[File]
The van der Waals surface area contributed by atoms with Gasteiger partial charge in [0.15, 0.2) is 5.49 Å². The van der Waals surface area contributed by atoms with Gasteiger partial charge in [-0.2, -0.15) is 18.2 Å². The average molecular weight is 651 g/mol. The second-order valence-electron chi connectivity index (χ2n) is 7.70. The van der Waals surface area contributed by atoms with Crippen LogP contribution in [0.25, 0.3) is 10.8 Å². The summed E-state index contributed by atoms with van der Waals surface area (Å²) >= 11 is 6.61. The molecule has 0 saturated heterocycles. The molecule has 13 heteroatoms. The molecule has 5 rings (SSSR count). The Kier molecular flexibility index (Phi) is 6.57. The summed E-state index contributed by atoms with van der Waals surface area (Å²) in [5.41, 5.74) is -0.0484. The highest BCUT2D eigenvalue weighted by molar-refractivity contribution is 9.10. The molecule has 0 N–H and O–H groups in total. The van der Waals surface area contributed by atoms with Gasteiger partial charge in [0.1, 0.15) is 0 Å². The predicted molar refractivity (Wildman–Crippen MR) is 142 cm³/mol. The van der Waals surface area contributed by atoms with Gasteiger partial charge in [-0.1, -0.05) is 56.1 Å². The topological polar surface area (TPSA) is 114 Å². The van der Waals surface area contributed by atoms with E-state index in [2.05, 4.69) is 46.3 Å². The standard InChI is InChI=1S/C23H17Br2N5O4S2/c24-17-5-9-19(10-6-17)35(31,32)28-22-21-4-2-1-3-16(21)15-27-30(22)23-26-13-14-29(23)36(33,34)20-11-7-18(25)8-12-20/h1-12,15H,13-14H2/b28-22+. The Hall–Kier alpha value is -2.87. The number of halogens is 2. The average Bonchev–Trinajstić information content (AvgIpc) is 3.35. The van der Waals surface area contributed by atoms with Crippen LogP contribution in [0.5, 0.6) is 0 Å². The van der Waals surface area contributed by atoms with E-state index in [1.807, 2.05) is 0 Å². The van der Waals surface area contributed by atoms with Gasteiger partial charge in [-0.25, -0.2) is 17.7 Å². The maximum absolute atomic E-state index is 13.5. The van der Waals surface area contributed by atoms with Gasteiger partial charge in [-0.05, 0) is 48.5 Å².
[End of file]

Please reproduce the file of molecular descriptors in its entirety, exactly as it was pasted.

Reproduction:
The van der Waals surface area contributed by atoms with Gasteiger partial charge in [0.15, 0.2) is 5.49 Å². The van der Waals surface area contributed by atoms with Gasteiger partial charge in [-0.2, -0.15) is 18.2 Å². The average molecular weight is 651 g/mol. The second-order valence-electron chi connectivity index (χ2n) is 7.70. The van der Waals surface area contributed by atoms with Crippen LogP contribution in [0.25, 0.3) is 10.8 Å². The summed E-state index contributed by atoms with van der Waals surface area (Å²) >= 11 is 6.61. The molecule has 0 saturated heterocycles. The molecule has 13 heteroatoms. The molecule has 5 rings (SSSR count). The Kier molecular flexibility index (Phi) is 6.57. The summed E-state index contributed by atoms with van der Waals surface area (Å²) in [5.41, 5.74) is -0.0484. The highest BCUT2D eigenvalue weighted by molar-refractivity contribution is 9.10. The molecule has 0 N–H and O–H groups in total. The van der Waals surface area contributed by atoms with Gasteiger partial charge in [0.1, 0.15) is 0 Å². The predicted molar refractivity (Wildman–Crippen MR) is 142 cm³/mol. The van der Waals surface area contributed by atoms with Gasteiger partial charge in [-0.1, -0.05) is 56.1 Å². The topological polar surface area (TPSA) is 114 Å². The van der Waals surface area contributed by atoms with E-state index in [2.05, 4.69) is 46.3 Å². The standard InChI is InChI=1S/C23H17Br2N5O4S2/c24-17-5-9-19(10-6-17)35(31,32)28-22-21-4-2-1-3-16(21)15-27-30(22)23-26-13-14-29(23)36(33,34)20-11-7-18(25)8-12-20/h1-12,15H,13-14H2/b28-22+. The Hall–Kier alpha value is -2.87. The number of halogens is 2. The average Bonchev–Trinajstić information content (AvgIpc) is 3.35. The van der Waals surface area contributed by atoms with Crippen LogP contribution in [0.5, 0.6) is 0 Å². The van der Waals surface area contributed by atoms with E-state index in [1.807, 2.05) is 0 Å². The van der Waals surface area contributed by atoms with Gasteiger partial charge in [-0.25, -0.2) is 17.7 Å². The maximum absolute atomic E-state index is 13.5. The van der Waals surface area contributed by atoms with Gasteiger partial charge in [-0.05, 0) is 48.5 Å².